• I see students who are so absorbed in social media, You Tube, Instagram, video games, music and movies that they consider education a distraction to their social life.
  • I see students who are so demotivated that they don’t seem to care about their future.
  • I see students who have no regard for respect or authority.


Even though I see all of these negatives, I also see the positives in our students.  Again, these students have the foundation of resiliency, conservatism, cautiousness, determination, loyalty, open-mindedness, and compassion. The question is: How can we use these traits to build risk taking, confidence, independence, creativity and imagination, reading and writing skills, motivation, accountability, and respect? I wish I knew.  This is my struggle in the classroom.  This, I believe, is why teachers are “burning out” at record levels.  As we continue to educate for the 21st Century, teaching children skills and traits they need for jobs that do not even exist yet, we need to keep in mind what these children have grown up with in today’s American culture.  We also need to remember the traits and skills that we think will be needed in the 21st Century. So it looks like the skills and traits we need to work on are:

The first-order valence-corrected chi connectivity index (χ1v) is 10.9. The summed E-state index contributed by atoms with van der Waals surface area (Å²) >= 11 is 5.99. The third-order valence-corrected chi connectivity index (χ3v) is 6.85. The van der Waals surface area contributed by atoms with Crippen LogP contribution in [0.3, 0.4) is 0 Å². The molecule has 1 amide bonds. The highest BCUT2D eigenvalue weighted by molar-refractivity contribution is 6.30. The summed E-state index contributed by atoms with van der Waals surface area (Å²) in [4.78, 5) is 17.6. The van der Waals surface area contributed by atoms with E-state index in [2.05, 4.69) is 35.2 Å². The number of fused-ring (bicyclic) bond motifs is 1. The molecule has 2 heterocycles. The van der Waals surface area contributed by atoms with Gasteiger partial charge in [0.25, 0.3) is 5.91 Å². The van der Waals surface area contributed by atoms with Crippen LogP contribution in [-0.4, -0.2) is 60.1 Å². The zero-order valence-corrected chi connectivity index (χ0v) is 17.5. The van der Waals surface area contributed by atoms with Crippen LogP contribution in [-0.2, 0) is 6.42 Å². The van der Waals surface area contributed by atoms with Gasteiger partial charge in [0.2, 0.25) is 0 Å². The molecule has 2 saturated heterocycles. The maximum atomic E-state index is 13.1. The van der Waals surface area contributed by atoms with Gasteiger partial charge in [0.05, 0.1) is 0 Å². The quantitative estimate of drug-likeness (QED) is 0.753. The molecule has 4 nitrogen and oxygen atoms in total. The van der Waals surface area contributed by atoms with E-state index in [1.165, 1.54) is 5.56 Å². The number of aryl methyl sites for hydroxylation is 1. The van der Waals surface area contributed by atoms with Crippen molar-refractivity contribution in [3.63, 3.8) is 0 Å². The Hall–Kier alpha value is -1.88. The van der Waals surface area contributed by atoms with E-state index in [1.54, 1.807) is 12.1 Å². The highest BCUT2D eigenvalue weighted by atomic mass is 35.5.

• Responsibility
  • Thoughtfulness
  • Entrepreneurial/Leadership
  • Risk-taking
  • Confidence
  • Independence
  • Creativity/Imagination
  • Reading/Writing Skills
  • Motivation
  • Accountability
  • Respect
  • Social skills
  • Global awareness

I added the last two because they were not mentioned in my research.  What are your thoughts about Generation Z? I’d love to hear your thoughts and ideas.


Going retro..